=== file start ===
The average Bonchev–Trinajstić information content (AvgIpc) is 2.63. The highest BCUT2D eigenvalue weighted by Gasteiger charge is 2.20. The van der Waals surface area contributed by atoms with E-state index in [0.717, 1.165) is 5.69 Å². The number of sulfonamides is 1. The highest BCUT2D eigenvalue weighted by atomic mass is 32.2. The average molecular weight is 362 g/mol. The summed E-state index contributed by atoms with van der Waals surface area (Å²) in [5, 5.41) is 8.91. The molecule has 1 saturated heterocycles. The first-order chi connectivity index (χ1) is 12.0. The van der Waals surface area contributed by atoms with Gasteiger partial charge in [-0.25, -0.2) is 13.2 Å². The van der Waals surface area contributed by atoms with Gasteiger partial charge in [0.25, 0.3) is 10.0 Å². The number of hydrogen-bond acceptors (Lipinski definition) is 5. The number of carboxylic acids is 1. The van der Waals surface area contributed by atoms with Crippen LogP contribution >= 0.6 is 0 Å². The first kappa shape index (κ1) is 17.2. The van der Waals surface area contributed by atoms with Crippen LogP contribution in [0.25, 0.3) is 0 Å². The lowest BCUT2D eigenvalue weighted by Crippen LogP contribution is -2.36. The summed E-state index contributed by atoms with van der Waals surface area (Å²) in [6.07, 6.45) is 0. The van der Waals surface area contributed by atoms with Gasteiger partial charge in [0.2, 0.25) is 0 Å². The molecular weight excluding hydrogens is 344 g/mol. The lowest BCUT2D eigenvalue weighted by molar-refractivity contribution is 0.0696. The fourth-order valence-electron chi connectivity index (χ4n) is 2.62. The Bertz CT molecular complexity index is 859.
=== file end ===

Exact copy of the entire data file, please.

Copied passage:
The average Bonchev–Trinajstić information content (AvgIpc) is 2.63. The highest BCUT2D eigenvalue weighted by Gasteiger charge is 2.20. The van der Waals surface area contributed by atoms with E-state index in [0.717, 1.165) is 5.69 Å². The number of sulfonamides is 1. The highest BCUT2D eigenvalue weighted by atomic mass is 32.2. The average molecular weight is 362 g/mol. The summed E-state index contributed by atoms with van der Waals surface area (Å²) in [5, 5.41) is 8.91. The molecule has 1 saturated heterocycles. The first-order chi connectivity index (χ1) is 12.0. The van der Waals surface area contributed by atoms with Gasteiger partial charge in [-0.25, -0.2) is 13.2 Å². The van der Waals surface area contributed by atoms with Gasteiger partial charge in [0.25, 0.3) is 10.0 Å². The number of hydrogen-bond acceptors (Lipinski definition) is 5. The number of carboxylic acids is 1. The van der Waals surface area contributed by atoms with Crippen LogP contribution >= 0.6 is 0 Å². The first kappa shape index (κ1) is 17.2. The van der Waals surface area contributed by atoms with Crippen LogP contribution in [0.25, 0.3) is 0 Å². The lowest BCUT2D eigenvalue weighted by Crippen LogP contribution is -2.36. The summed E-state index contributed by atoms with van der Waals surface area (Å²) in [6.07, 6.45) is 0. The van der Waals surface area contributed by atoms with Gasteiger partial charge in [0.2, 0.25) is 0 Å². The molecular weight excluding hydrogens is 344 g/mol. The lowest BCUT2D eigenvalue weighted by molar-refractivity contribution is 0.0696. The fourth-order valence-electron chi connectivity index (χ4n) is 2.62. The Bertz CT molecular complexity index is 859.